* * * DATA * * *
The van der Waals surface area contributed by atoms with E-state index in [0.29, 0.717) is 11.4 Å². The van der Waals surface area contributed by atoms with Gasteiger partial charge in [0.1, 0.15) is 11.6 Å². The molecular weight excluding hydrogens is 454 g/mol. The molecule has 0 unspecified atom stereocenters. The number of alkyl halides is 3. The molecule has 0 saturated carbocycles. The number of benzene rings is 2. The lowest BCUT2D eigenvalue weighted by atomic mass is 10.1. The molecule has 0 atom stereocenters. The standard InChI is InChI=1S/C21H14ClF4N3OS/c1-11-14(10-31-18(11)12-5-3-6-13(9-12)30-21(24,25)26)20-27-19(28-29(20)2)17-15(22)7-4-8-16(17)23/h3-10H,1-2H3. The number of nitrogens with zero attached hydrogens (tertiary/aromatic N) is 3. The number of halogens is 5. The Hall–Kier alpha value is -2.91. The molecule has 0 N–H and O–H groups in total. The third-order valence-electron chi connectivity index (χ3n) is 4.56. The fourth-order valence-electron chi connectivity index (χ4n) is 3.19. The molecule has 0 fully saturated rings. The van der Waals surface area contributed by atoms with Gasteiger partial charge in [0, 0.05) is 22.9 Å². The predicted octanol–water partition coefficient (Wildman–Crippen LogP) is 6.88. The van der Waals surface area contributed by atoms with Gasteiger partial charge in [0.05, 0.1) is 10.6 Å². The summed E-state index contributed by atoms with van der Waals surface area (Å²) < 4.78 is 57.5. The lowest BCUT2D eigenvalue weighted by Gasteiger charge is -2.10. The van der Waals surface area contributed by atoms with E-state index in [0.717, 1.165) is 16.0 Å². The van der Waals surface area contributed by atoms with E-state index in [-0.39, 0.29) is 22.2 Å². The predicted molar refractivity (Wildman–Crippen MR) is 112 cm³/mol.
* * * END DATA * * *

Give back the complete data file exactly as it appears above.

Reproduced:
The van der Waals surface area contributed by atoms with E-state index in [0.29, 0.717) is 11.4 Å². The van der Waals surface area contributed by atoms with Gasteiger partial charge in [0.1, 0.15) is 11.6 Å². The molecular weight excluding hydrogens is 454 g/mol. The molecule has 0 unspecified atom stereocenters. The number of alkyl halides is 3. The molecule has 0 saturated carbocycles. The number of benzene rings is 2. The lowest BCUT2D eigenvalue weighted by atomic mass is 10.1. The molecule has 0 atom stereocenters. The standard InChI is InChI=1S/C21H14ClF4N3OS/c1-11-14(10-31-18(11)12-5-3-6-13(9-12)30-21(24,25)26)20-27-19(28-29(20)2)17-15(22)7-4-8-16(17)23/h3-10H,1-2H3. The number of nitrogens with zero attached hydrogens (tertiary/aromatic N) is 3. The number of halogens is 5. The Hall–Kier alpha value is -2.91. The molecule has 0 N–H and O–H groups in total. The third-order valence-electron chi connectivity index (χ3n) is 4.56. The fourth-order valence-electron chi connectivity index (χ4n) is 3.19. The molecule has 0 fully saturated rings. The van der Waals surface area contributed by atoms with Gasteiger partial charge in [0, 0.05) is 22.9 Å². The predicted octanol–water partition coefficient (Wildman–Crippen LogP) is 6.88. The van der Waals surface area contributed by atoms with Gasteiger partial charge in [0.05, 0.1) is 10.6 Å². The summed E-state index contributed by atoms with van der Waals surface area (Å²) < 4.78 is 57.5. The lowest BCUT2D eigenvalue weighted by Gasteiger charge is -2.10. The van der Waals surface area contributed by atoms with E-state index in [0.717, 1.165) is 16.0 Å². The van der Waals surface area contributed by atoms with E-state index in [-0.39, 0.29) is 22.2 Å². The predicted molar refractivity (Wildman–Crippen MR) is 112 cm³/mol.